Wednesday, November 2, 2016

Mentally ill - a death with dignity in Holland


From Aeon: "Doctor-assisted suicide for the chronically mentally ill is currently legal in the Netherlands, Belgium and Switzerland, despite being one of the most contentious points in the ongoing right-to-die debate. Letting You Go follows one such Dutch patient, 27-year-old Sanne, who, after nearly a decade of pursuing treatments for her chronic depression, insomnia and borderline personality disorder, has chosen to end her suffering and pursue a planned death. While clearly shaken, Sanne’s father has made the difficult decision to stand by his daughter’s choice, reasoning ‘she couldn’t, and shouldn’t, do this alone’. Unflinching, honest and humane, the Dutch director Kim Faber’s film is both a moving portrait of father and daughter, and an intimate look at one of the most controversial medical ethics issues of our times. The film played at the International Documentary Film Festival Amsterdam (IDFA) in 2014 and AFI DOCS film festival in 2015."
This is the scenario I'm concerned about. Should we simply support the wishes of anyone who wants to die? Is this the "slippery slope" that critics of physician assisted death have noted? Do you have comments after watching this hard to watch video? 

3 comments:

  1. As I have recently started my residency, I struggle with the idea of aiding a person with ending their life. I was taught it is abnormal for a person to want to end their life. That expression of wanting to end your life was a sign of disease rather than a person who had come to a rational decision. While I am still learning the art of medicine, I fear I would not be able to discern when it is the person expressing a desire to end their life and when it is their disease.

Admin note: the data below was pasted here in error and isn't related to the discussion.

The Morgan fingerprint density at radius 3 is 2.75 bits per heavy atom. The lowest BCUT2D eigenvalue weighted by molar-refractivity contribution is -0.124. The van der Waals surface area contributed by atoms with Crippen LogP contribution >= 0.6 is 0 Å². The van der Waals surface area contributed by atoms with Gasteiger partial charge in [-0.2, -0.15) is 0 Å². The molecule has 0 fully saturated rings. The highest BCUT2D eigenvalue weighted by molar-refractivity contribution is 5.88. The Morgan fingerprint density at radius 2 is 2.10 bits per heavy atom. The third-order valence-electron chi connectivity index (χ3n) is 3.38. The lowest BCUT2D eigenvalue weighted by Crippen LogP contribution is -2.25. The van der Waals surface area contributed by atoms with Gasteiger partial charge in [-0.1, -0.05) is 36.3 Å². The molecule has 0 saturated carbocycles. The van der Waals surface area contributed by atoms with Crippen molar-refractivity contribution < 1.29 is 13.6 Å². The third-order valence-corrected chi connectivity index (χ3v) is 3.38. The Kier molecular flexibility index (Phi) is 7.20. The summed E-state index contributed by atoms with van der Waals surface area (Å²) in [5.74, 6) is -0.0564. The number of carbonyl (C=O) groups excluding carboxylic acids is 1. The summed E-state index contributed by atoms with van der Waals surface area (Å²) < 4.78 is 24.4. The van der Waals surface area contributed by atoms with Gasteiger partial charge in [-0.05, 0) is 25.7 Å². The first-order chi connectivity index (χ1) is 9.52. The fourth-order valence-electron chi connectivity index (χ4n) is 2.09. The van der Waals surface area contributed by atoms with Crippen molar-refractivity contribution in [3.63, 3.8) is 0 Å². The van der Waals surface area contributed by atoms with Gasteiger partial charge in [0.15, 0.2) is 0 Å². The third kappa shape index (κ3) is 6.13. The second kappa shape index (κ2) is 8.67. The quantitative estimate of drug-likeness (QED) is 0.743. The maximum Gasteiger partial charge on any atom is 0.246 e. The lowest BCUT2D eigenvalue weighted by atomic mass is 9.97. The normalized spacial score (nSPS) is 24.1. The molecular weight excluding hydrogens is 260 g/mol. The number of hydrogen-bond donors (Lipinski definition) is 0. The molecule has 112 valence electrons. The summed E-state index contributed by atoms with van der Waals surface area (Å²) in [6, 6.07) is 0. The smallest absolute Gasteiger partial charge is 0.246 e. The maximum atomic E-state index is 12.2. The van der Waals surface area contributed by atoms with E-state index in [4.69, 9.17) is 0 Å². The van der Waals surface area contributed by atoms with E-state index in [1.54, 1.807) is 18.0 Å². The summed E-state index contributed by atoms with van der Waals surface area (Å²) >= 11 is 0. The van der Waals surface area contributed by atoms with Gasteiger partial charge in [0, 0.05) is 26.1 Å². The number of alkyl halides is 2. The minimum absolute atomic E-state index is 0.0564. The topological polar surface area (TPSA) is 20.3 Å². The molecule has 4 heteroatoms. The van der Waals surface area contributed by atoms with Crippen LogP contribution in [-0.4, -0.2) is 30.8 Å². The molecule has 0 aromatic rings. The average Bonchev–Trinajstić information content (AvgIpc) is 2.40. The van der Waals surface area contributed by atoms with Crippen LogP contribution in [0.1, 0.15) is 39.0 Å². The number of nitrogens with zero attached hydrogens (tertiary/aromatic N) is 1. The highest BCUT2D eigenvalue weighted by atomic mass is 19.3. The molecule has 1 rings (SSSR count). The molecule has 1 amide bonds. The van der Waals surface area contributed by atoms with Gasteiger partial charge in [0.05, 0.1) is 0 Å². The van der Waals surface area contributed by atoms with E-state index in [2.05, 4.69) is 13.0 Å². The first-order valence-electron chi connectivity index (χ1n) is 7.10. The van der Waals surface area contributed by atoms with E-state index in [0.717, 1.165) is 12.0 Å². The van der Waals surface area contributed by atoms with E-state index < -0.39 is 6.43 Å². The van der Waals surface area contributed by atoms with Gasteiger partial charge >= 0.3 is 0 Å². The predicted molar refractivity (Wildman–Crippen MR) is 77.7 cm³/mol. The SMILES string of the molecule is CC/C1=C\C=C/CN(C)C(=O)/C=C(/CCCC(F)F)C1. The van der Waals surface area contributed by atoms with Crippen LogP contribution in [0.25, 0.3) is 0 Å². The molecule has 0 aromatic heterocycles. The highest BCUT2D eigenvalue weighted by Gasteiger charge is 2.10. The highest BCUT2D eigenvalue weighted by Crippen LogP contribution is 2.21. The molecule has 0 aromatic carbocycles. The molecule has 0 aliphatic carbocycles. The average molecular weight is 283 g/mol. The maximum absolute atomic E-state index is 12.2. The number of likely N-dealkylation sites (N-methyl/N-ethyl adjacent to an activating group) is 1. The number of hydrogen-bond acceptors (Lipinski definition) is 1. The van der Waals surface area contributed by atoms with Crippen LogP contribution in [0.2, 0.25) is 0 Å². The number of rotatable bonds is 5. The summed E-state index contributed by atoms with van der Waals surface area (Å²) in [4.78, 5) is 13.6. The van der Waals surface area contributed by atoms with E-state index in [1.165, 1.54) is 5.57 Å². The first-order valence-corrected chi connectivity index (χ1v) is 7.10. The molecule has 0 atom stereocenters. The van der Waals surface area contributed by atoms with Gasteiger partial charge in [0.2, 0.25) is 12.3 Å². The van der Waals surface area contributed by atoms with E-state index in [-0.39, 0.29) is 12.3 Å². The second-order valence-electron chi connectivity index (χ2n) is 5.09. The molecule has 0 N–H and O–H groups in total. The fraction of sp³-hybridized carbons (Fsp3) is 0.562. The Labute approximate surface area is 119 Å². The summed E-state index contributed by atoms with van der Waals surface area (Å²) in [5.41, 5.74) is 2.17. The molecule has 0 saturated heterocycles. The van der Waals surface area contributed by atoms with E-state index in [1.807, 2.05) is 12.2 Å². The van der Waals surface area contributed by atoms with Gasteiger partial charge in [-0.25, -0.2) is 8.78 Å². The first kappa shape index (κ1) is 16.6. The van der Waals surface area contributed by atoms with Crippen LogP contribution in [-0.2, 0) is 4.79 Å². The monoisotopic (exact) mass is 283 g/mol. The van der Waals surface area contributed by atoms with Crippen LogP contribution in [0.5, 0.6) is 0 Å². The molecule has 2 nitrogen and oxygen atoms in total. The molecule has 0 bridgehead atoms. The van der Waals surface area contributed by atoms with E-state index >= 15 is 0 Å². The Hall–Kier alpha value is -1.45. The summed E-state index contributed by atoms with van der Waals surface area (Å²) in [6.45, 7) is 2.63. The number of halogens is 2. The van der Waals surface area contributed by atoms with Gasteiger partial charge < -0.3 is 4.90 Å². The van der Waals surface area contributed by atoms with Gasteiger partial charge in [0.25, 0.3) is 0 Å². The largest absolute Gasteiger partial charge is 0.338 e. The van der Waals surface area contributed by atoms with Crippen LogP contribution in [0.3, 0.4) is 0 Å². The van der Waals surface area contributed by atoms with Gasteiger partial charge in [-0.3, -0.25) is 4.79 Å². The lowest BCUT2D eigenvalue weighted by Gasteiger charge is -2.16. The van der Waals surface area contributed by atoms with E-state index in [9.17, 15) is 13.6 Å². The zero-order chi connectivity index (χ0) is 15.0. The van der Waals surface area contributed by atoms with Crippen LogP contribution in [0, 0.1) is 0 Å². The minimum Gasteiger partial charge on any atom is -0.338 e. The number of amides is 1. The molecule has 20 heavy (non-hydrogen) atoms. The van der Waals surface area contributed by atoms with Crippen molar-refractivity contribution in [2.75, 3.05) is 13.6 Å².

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    1. Thanks Megan. This struggle should be difficult and never easy. You will run into patients that despite good palliative care and hospice, still find their suffering too great. 59% of the voters in Washington want to have the right to end their lives in that situation. I think I can respect their wishes. But mental illness can be treated and reversible so I think doctors need to be very careful in "playing God". In some countries, the "cowboys" think that they should be able to assist anyone who wants to die. That's the "slippery slope" that I worry about. In Oregon and Washington, only about 1/400 or 1/500 deaths are related to physician assistance (prescribing the lethal drug). So the protections for people with disabilities and mental illness seem to be working. The whole process is a struggle for us all. Welcome to the club!

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  2. Many years ago I met a woman who had always struggled with depression and in fact wanted to die, even at a young age.ECT was the only cure, albeit very temporarily. She had two young children, in fact she noted the only times she felt mentally healthy was during her pregnancies, and wouldn't give in to the temptation for her childrens' sake. As a family friend I saw her through two immediate family deaths and she was distraught and almost in envy. I moved away long story short, I Googled her not that long ago and came across her obituary. After her youngest turned 18 years old. My head and heart constantly wonder the cause and possible solution to this woman's seemingly physical/hormonal cause of depression.

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